May 7, 2012 (LifeSiteNews.com) - The socialist party leader François Hollande won the French presidential election on Sunday with 18,004,656 votes and 51.63% of the total. Outgoing president Nicolas Sarkozy, was more than 1,390,000 votes behind, with 48.37% of the total. More than 2 million voters – 5.8% – chose a blank ballot, a clear indication of many voters’ lack of confidence in both finalists, but also of the weight of conservative Front National leader Marine Le Pen’s decision not to support Nicolas Sarkozy.

As a result, Hollande’s commitment to legalize homosexual “marriage” and embryo research, as well as promises to increase public spending for contraception and abortion, are well on their way to being implemented.

Hollande’s first speech as president-elect on Sunday evening in the small French town of Tulle gave no indications as to his immediate program, apart from upholding “republican secularism.”

It is understood, however, that his first efforts will concern education policy. Hollande wants more personnel, more funding, and less freedom of choice in the public system in the name of equality, and less public funds for the private system under contract with the state. As part of this plan, fully independent schools could lose the right to offer tax deduction on donations, which most of them rely on to survive.

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Polls suggest 58% of the 6.5 million voters who voted for Marine Le Pen in the first round of voting, in which she was eliminated from the race, did cast their ballot for the outgoing incumbent in the second round. This was not sufficient to take the race, however, with Green and left-wing competitors, including the Communist party, massively transferring their vote to François Hollande following the elimination of their candidates in the first round.

Hollande also benefited from a partial transfer from electors of the centrist and self-claimed Catholic François Bayrou (9.11% in the first round). Bayrou himself announced he would be voting for Hollande 48 hours before the election. He has always drawn a firm line between his religious beliefs and political stances. For instance, he criticized the French government for having flown flags half-mast when John Paul II died in the name of the secular society.

During the last fortnight of the campaign Nicolas Sarkozy worked to woo Marine Le Pen’s electorate as well as a growing number of French citizens who are critical of non-European immigration, the dismantling of the country’s frontiers and loss of national identity. His record on these counts is far from good, which may explains voters’ reluctance to return him to office, but at the same time his public speeches have been unusually outspoken.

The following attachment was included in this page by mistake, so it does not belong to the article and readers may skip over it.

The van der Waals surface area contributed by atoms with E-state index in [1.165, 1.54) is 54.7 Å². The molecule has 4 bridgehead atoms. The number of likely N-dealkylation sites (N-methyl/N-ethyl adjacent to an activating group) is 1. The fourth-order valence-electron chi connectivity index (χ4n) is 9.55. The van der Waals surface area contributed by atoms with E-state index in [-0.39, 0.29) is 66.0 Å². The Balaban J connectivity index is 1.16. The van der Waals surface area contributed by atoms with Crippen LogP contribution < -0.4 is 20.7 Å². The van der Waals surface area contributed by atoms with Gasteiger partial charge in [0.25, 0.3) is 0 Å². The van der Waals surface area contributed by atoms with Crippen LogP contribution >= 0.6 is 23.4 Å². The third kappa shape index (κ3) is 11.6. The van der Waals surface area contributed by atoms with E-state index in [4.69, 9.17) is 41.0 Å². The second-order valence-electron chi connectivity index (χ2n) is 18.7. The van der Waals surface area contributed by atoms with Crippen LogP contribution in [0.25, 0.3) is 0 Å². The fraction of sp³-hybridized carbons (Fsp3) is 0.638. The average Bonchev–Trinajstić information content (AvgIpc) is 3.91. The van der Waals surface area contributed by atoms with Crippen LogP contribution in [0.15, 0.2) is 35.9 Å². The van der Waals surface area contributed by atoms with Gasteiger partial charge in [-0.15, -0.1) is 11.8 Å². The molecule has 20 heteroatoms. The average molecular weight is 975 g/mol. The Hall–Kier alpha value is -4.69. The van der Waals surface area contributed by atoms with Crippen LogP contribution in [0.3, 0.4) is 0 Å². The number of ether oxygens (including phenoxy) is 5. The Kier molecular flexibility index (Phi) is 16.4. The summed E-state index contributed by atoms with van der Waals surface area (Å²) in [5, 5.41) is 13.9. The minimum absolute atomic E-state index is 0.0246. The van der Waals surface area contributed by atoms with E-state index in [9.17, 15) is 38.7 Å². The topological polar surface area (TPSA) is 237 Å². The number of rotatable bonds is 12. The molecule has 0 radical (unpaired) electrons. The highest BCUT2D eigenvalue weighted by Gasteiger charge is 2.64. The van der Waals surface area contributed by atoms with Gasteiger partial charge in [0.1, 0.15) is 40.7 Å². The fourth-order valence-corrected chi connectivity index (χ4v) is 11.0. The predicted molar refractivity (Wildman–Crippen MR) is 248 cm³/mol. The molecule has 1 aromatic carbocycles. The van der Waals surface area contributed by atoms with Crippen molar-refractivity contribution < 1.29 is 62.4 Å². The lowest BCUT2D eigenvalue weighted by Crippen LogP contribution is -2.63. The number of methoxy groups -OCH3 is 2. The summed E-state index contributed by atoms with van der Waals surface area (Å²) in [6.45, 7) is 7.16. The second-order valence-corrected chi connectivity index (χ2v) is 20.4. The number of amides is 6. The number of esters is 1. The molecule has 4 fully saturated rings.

During his major speech in front of more than 100,000 people on May 1st, Sarkozy said, to resounding applause: “No one will stop us from proclaiming our Christian roots.” Sarkozy’s predecessor as president of France and past political mentor, Jacques Chirac was one of several European leaders who successfully fought to exclude any reference to Europe’s Christian roots from the European Constitution.

Sarkozy’s decision to campaign on right-wing themes probably helped him to reduce his losses in an unfavorable context: the financial and European crises and growing unemployment have already caused the fall of European leaders – with or without elections – in Italy, Portugal, the UK, Spain and Greece.

But it also provoked unprecedented hostility from the mainstream press, which is almost 100% left-wing and liberal. Sarkozy was called an “extremist” and his meeting compared to Hitler’s Nuremberg rally.

Several of Sarkozy’s UMP party members have already given voice to similar criticism over the right-wing oriented presidential campaign. With Sarkozy himself recognizing defeat on Sunday evening and promising not to lead the campaign for full two-round legislative elections in June, a more liberal approach is to be expected on the part of UMP candidates.

Sarkozy’s defeat could be used to marginalize pro-lifers and proponents of the “non-negotiable principles” propounded by Pope Benedict XVI: respect for life from conception to natural death, upholding of the traditional definition of marriage and recognition of parent’s rights as regards the education and schooling of their offspring.

Much will depend on the scores Marine Le Pen’s candidates will reach in the 577 constituencies: they are expected to qualify for the second round, with at least 12.5% of the potential vote, in over 300 constituencies, probably with two other competitors. This situation, should the UMP persist in refusing to negotiate mutual stand-down agreements, could result in a landslide for the left-wing candidates.

With the Socialist party already dominating the Senate, 21 of the 22 French regional assemblies and many of the larger cities, this would give François Hollande almost complete control.

This is why pro-lifers and advocates of parental rights and freedom of education are calling for a genuine union of all opponents to socialism in the hope of obtaining a right-wing National Assembly. Among other things, this would block attempts at social engineering as announced by Hollande during his campaign.